Angling for late winter or spring run Steelhead also requires the angler to go through an attitude change as well. Granted to be a consistently successful Steelheader you must be aggressive in your angling to start with but when the spring rolls around a change in approach will further improve your success on the river.
Early winter Steelhead fishing requires a methodical and almost painstaking approach to covering water, you need to get to the bottom and pretty well cover every inch of fish-holding water several times and present several baits to make sure that no fish are passed over. When fishing early season Steelhead most anglers will float fish using pencil lead as there means to fish deep and keep their baits down and keep in constant contact with the bottom of the river. By fishing in this manner you keep your bait at eye level and sooner or later you will present your bait in front of a fish. This is crucial because during early season when the water is cold Steelhead will rarely chase down or move far to intercept your bait. Many of the basics do stay the same when fishing for late winter or spring run. With steelhead, as a matter of fact you could change nothing about your approach and still do well, however the springtime offers some unique opportunities to anglers and we might as well take advantage of them. The biggest factor in the spring is that the Steelhead themselves are more willing to bite, in fact in many cases Steelhead will go out of there way to eat a bait. It is still important to cover the water efficiently and carefully but less time is required before moving on. Probably the one most over looked area of springtime, steelheading is the terminal rigging that an angler uses. Early wintertime requires angler to crash the bottom of the river. In springtime however this is no longer necessary. A natural drag free drift with your bait suspended between 1 and 2 feet of the bottom of the river is deadly at this time of the year. The best way to obtain this is by substituting split shot over pencil lead for a weight system. When fishing split shot it is important to make sure that the shot is spaced evenly along the line every four to six inches starting at the swivel and working on up to the float. Make sure to use enough split shot to properly load the float, no more than 1.5 inches of your float should be visible while it is drifting down the river. This allows for proper strike detection because during this manner of float fishing the bait is suspended well off, or short of, the bottom of the river. I refer to this technique as "short floating." Note when using split shot make sure you are off the bottom because if you are not this stuff snags like crazy and you will be retying often.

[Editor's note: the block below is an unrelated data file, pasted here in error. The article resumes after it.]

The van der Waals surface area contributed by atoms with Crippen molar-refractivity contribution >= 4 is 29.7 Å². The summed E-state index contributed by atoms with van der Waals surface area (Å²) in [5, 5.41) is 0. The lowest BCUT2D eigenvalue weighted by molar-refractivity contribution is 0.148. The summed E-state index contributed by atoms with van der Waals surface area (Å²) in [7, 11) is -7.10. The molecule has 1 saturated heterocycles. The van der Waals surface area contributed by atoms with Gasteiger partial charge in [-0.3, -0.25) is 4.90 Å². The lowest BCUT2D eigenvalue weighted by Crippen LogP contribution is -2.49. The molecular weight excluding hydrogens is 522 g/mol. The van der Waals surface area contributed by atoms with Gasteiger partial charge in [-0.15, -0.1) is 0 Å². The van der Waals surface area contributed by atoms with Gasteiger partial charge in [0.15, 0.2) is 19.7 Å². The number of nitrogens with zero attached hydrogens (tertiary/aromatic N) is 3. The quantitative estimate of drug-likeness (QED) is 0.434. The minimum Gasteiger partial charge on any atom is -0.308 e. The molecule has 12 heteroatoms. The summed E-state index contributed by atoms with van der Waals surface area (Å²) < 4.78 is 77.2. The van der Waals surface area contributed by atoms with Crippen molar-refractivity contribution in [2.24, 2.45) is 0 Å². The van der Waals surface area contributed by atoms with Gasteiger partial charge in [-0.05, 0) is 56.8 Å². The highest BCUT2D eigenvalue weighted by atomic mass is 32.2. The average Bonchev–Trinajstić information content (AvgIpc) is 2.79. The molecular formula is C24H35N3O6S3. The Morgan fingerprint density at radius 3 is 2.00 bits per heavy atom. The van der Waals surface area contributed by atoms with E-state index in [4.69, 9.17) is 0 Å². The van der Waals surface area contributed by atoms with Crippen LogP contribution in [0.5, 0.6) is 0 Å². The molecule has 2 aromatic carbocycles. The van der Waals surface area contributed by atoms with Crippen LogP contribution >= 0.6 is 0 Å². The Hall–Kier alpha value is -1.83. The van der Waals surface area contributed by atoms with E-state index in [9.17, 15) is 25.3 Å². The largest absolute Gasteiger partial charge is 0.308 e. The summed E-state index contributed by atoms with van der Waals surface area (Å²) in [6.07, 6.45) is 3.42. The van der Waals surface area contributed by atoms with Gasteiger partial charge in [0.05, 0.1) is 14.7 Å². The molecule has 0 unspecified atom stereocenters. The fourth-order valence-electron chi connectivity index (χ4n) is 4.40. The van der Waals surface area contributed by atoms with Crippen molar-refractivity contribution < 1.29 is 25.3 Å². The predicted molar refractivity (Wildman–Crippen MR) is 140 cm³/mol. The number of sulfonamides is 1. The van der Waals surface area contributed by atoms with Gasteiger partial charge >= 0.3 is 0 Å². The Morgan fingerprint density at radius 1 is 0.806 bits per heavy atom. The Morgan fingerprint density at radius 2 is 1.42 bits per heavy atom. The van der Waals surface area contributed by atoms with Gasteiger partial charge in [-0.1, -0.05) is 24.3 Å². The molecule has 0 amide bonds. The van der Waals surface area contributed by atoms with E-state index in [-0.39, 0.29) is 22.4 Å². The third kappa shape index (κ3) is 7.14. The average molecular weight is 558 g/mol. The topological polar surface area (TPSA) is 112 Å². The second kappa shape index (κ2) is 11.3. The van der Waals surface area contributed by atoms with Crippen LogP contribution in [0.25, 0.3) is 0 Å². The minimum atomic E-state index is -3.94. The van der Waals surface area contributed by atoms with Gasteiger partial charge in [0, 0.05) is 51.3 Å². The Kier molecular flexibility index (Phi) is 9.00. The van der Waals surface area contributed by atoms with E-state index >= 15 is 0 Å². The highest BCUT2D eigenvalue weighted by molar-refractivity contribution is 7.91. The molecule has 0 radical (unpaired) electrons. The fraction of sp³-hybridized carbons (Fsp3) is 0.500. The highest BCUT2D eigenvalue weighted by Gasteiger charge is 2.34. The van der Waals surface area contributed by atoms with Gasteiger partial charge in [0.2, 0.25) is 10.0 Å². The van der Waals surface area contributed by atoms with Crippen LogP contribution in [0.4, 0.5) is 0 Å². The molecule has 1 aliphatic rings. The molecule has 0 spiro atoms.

Short floating for spring run steelhead does require a few favorable conditions first the water clarity must be good at least 5 to 6 foot of visibility. Also, water temperature must be appropriate; usually by early to mid March winter run fish will sense the warmer water and really wake up. I don't feel that these fish are looking to feed but they certainly react differently to bait. I have watched Steelhead in the springtime come from across the pool and chase down a bait that was fished using the short float method on several occasions. It is really exciting watching your float drift down the river because with your bait suspended off the bottom when the float drops it is a fish. No false alarms and because the Steelhead has usually aggressively attacked you bait as opposed to a gentle take you do tend to get a better hook set and therefore land more fish.
Fishing the short float system is not much different than fishing with pencil lead, just remember to cast slightly farther up stream to allow your gear to sink and set up as this takes slightly longer than with pencil lead. Also do no apply quite as much tension to the reel spool while drifting down river, a smooth, natural, drag-free drift is what we are trying to achieve, overly slowing down the bait is not necessary.